against.
Anonymous
October 26, 2004 9:31:41 AM

Archived from groups: rec.audio.pro (More info?)

On Tue, 26 Oct 2004 05:20:39 GMT, "Paul Stamler"
<pstamlerhell@pobox.com> wrote:

>But back to Clear Channel. I feel like I walked into the middle of this
>discussion. What, exactly, have they patented?

I dunno, but can I patent the idea of "having new ideas"? I think
it might be good for mankind. And profitable. And I want a pony.

Chris Hornbeck
Anonymous
October 26, 2004 11:49:56 AM

Archived from groups: rec.audio.pro (More info?)

"Roger W. Norman" <rnorman@starpower.net> wrote in message
news:qPSdnTXmEZIn0-DcRVn-2w@rcn.net...
> I'm really up in arms about Clear Channel's patent on live recordings,
> particularly since the distribution can be accomplished with off the shelf
> software. And since Clear Channel hasn't had any challenges to it's
> patent
> so far, I'd like to start proceedings against them for fraudulent use of
> patent law, at the least.
>

How in the world can they (or anyone for that matter) patent that? What did
they "invent"? What is proprietary about it?
Anonymous
October 26, 2004 11:52:33 AM

Archived from groups: rec.audio.pro (More info?)

"Richard Crowley" <rcrowley7@xprt.net> wrote in message
news:10nroahs43c66e1@corp.supernews.com...
>
> "Paul Stamler" wrote ...
>> But back to Clear Channel. I feel like I walked into the middle of this
>> discussion. What, exactly, have they patented?
>
> People are talking like they have patented the generic concept of live
> recording a concert and selling copies the same-day. That seems like
> a pretty broad interperetation of the actual wording of the patent, but
> if that is the stance CC wishes to take, they likely have more $$$ and
> lawyers than any opponents.
>
> You can read patent # 6,614,729 for yourself at www.uspto.gov
>
>

Here's a quick direct link: http://tinyurl.com/3b2eb
Anonymous
October 26, 2004 5:32:54 PM

Archived from groups: rec.audio.pro (More info?)

Roger,
I haven't read the patent, but I do have some experience with defending
and refuting patent claims... One of the best approaches is to produce
prior art on their claims. If there was a magazine article or any
published literature describing what their claims describe and they have
not cited it as prior art in the patent, then the claims are invalid.
There oughta be some folks around here that might have read something or
written something in a published rag that applies.

I did a search and found a clearchannel patent with the following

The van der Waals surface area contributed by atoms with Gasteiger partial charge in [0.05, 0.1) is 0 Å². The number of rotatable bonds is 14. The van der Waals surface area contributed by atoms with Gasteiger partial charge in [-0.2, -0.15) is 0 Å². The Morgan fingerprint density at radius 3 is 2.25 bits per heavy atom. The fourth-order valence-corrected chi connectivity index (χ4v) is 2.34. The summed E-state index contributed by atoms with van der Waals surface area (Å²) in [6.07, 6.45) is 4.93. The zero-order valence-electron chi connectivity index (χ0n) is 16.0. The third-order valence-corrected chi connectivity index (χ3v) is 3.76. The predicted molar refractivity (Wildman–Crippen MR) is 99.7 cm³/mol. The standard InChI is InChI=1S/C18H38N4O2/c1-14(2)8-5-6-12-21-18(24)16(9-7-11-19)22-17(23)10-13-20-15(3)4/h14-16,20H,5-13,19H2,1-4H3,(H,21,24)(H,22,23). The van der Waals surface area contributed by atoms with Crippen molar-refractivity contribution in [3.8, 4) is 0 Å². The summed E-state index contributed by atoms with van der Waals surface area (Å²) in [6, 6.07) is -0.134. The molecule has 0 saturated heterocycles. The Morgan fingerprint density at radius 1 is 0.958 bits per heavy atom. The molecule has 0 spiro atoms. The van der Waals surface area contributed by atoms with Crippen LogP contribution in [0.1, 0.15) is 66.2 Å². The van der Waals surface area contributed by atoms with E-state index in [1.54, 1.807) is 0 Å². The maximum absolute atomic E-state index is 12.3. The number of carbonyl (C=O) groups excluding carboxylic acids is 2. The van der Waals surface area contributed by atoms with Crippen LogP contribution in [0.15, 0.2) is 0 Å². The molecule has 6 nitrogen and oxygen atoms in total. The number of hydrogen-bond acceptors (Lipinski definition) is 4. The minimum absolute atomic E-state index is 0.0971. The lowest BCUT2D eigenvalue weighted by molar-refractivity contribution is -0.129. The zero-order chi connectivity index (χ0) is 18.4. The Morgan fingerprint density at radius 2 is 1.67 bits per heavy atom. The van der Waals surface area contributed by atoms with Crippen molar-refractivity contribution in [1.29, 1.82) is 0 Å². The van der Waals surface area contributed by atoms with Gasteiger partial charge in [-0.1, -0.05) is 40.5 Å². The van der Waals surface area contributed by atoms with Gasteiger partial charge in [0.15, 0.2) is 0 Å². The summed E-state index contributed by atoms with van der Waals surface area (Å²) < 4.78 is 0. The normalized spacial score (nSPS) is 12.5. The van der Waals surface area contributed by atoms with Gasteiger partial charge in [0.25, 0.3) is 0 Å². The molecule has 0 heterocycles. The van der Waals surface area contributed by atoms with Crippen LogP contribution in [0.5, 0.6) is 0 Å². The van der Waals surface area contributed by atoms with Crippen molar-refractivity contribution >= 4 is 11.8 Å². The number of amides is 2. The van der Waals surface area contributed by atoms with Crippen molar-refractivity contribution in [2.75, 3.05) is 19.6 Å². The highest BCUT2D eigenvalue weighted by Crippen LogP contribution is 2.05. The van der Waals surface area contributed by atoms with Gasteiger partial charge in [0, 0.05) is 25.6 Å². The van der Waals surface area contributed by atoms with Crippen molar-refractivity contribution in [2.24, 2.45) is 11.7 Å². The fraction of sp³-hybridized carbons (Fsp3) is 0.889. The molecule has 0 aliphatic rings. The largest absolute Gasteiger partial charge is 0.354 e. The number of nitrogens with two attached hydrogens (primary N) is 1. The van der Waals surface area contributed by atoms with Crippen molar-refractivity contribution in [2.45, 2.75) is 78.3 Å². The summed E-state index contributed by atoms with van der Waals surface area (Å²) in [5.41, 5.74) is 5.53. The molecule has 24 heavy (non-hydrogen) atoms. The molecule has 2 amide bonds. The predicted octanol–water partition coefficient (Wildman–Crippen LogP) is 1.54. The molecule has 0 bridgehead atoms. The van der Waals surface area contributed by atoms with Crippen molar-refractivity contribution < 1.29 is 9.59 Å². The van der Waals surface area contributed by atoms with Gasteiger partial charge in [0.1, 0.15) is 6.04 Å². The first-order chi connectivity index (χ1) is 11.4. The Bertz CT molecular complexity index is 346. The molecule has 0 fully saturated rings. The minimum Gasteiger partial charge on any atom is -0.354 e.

claims. All the claims are based on the first one so if you can beat it
the rest fall as well.. The publication has to be before Sep. 2, 2003.
Looks like any description venue recording setup would apply.. Or
a product aimed at that application. Even marketing literature works if
you can prove that it existed prior to the effective date. Publications
are handy because they are public domain and archived by any library and
need to be cited as 'art'. Previous product literature can be used to
refudiate the 'inventor' and show a previous inventor but you have to
show the the inventors in the patent had access to the information.

It's a pretty broad patent..


Snip from patent #6,614,729

We claim as follows:

1. An event recording system, comprising:
(i) an event-capture module to capture an event signal and transform it
into a primary event file that is accessible as it is being formed;
(ii) an editing module communicatively connected to the event capture
module, wherein the editing module accesses and parses the primary
event file into one or more digital track files that can be recorded
onto a recording media; and
(iii) a media recording module communicatively linked to the editing
module for receiving the one or more digital track files, the media
recording module having a plurality of media recorders for
simultaneously recording the one or more digital track files onto a
plurality of recording media.

2. The system of claim 1, wherein the editing module has two or more
editing station for simultaneously editing different portions of the
primary event file in order to generate the one or more digital track
files as the event is occurring.

3. The system of claim 2, wherein the event capture module includes one
or more event signal sources, a soundboard with a mixer operably
connected to the one or more event signal sources for receiving the
event signal therefrom, and a primary storage module for storing the
event signal into the primary storage file.

4. The system of claim 1, further comprising a backup module connected
to the event capture module for redundantly saving the primary event
file and making it available to the editing module in case the primary
event file(s) within the event capture module become inaccessible.

5. The system of claim 4, wherein the soundboard receives one or more
event signals from the signal source for processing and combining these
signals to generate the output event signal that is provided to the
primary storage module.
Anonymous
October 26, 2004 5:54:14 PM

Archived from groups: rec.audio.pro (More info?)

Ricky W. Hunt wrote:

> How in the world can they (or anyone for that matter) patent that?

Word I get from IP attorneys I know is that the patent office is a
grossly incognizant mess.

--
ha
Anonymous
October 26, 2004 6:33:50 PM

Archived from groups: rec.audio.pro (More info?)

hank alrich wrote:

> Ricky W. Hunt wrote:
>
>
>>How in the world can they (or anyone for that matter) patent that?
>
>
> Word I get from IP attorneys I know is that the patent office is a